We must be clothed in Him under His gospel. That’s the covering of the soul but what about the covering of the body? Does worship before the Lord affect this covering? Does the Scripture in any way regulate this?
This isn’t even a question often asked within broad evangelicalism but should it be? Isn’t it a bit trivial? Where would we go to even begin to find an answer? Perhaps the worship found in Genesis 4 can give us a starting point.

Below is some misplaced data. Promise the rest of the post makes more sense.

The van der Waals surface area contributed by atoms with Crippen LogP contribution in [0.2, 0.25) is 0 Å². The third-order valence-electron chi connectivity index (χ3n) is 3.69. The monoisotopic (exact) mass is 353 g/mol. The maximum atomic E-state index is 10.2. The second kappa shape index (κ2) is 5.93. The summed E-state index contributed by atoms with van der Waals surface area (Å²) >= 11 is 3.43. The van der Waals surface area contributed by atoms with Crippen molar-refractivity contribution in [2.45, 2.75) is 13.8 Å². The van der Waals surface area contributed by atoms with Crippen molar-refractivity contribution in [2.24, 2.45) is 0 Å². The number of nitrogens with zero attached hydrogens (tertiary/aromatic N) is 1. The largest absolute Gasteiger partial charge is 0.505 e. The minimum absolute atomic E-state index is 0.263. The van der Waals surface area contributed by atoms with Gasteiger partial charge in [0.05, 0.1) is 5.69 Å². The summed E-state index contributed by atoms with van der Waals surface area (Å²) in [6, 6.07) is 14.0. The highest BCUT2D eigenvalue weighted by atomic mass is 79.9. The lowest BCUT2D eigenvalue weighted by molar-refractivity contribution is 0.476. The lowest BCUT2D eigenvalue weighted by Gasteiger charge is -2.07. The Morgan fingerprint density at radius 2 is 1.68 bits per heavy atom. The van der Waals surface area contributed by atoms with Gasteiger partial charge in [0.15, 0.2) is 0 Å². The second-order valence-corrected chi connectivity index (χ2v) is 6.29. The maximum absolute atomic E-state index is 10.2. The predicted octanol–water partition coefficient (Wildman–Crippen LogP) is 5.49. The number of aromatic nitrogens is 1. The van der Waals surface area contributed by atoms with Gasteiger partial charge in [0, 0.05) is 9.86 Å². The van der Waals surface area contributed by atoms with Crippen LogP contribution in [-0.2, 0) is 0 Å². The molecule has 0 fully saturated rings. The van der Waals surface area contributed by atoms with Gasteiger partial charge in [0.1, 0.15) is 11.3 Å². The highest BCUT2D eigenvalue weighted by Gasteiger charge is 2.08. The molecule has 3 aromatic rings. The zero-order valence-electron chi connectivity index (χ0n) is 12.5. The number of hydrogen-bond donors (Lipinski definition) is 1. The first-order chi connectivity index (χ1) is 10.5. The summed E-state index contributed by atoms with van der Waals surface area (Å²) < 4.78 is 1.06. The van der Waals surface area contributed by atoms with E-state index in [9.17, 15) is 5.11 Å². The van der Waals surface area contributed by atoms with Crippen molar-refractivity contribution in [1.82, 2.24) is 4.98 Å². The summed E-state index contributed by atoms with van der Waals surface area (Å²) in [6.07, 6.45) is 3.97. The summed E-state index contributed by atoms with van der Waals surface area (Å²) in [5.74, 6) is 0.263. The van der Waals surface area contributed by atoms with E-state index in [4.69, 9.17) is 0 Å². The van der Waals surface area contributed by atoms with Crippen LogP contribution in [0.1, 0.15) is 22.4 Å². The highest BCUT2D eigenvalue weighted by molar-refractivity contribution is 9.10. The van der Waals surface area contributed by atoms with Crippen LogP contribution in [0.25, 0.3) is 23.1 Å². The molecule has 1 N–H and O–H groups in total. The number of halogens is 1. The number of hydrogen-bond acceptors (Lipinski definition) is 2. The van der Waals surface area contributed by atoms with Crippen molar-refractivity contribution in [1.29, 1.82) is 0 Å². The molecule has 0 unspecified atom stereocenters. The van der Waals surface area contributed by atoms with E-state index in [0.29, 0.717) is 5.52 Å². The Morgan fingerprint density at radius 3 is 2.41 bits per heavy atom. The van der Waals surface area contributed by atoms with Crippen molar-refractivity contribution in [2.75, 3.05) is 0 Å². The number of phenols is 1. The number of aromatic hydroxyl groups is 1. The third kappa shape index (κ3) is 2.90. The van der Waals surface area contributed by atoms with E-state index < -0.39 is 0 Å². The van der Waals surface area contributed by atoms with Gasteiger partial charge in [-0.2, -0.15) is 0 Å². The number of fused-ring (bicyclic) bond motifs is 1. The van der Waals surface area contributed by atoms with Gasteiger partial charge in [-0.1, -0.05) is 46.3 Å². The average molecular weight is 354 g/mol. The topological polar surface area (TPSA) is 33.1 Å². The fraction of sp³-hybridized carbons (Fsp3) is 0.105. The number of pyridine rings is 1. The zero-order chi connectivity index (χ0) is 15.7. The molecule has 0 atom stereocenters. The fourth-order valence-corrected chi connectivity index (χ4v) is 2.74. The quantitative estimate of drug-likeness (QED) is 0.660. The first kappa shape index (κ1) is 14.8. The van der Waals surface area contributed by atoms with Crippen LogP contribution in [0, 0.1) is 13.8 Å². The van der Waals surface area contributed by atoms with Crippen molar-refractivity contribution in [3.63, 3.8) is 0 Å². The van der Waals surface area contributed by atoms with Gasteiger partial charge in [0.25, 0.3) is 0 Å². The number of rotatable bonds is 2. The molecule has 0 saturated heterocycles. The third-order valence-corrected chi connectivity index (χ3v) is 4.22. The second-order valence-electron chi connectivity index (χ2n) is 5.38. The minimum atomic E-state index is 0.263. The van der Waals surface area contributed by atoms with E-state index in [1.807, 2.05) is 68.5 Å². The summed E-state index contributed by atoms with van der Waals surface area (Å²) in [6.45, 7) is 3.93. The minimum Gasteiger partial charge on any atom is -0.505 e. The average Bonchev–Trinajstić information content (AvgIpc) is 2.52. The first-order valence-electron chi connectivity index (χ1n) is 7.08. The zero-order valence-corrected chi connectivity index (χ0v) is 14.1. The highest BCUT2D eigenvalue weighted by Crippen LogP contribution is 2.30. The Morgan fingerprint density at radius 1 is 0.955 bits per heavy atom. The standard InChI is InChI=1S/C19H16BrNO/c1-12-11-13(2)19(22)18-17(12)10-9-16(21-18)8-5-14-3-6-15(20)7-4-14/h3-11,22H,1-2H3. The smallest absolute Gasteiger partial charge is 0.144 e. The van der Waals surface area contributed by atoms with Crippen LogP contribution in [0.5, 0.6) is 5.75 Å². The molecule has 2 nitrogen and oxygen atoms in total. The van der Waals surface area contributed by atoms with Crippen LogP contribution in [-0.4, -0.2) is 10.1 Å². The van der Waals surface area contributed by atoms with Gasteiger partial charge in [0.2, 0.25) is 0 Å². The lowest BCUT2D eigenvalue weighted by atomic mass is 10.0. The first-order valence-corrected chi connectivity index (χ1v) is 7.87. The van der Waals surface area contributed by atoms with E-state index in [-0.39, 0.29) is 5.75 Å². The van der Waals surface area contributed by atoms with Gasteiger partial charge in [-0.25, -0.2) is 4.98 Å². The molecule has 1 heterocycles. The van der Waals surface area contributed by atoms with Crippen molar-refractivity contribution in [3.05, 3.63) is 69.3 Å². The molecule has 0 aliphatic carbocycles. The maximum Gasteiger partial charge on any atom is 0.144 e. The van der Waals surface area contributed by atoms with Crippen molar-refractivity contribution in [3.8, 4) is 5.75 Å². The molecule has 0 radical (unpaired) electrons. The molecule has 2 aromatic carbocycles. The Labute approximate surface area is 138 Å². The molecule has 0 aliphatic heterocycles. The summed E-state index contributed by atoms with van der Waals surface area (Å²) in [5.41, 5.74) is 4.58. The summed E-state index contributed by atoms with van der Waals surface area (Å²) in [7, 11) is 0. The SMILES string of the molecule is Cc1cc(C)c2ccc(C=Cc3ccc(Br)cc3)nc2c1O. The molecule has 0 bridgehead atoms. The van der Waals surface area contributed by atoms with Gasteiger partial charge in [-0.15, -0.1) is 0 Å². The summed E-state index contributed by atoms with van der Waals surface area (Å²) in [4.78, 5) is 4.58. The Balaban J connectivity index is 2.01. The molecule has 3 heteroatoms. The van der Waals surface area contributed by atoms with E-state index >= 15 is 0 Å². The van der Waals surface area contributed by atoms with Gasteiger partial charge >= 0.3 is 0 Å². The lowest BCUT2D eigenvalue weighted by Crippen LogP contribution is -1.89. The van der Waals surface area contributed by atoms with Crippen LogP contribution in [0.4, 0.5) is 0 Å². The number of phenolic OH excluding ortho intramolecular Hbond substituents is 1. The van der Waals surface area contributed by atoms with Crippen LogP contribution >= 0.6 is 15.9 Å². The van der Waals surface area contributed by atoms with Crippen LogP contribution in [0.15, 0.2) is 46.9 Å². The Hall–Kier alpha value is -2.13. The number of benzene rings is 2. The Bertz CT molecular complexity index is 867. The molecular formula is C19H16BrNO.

Brothers Cain and Abel were involved in the first recorded act of worship in the Scripture presumably having been taught this by their father. In verses four and five we’re told that the Lord found Abel’s worship acceptable but not Cain’s. The difference in God’s response surely has to do with the distinction made concerning their respective sacrifices which was indicative of the spiritual condition of their hearts. Cain is said to have brought an offering of the fruit of the ground with no further characterization made about it (v. 3). On the other hand, Abel sacrificed to the Lord from his flock what was designated to be “of the firstlings…and of their fat portions” (v. 4). The “firstlings” is simply the first from the flock; off the top as we could say. The “fat portions” of the sacrifice under the Old Covenant were considered to be the best part of the animal that could be offered as an honor to the Lord (See Gen. 45:18; Lev. 3:14-16; Ezek. 34:3). Abel offered God the first and the best he had. Shouldn’t this truth guide our worship of the Lord even today? How would it work?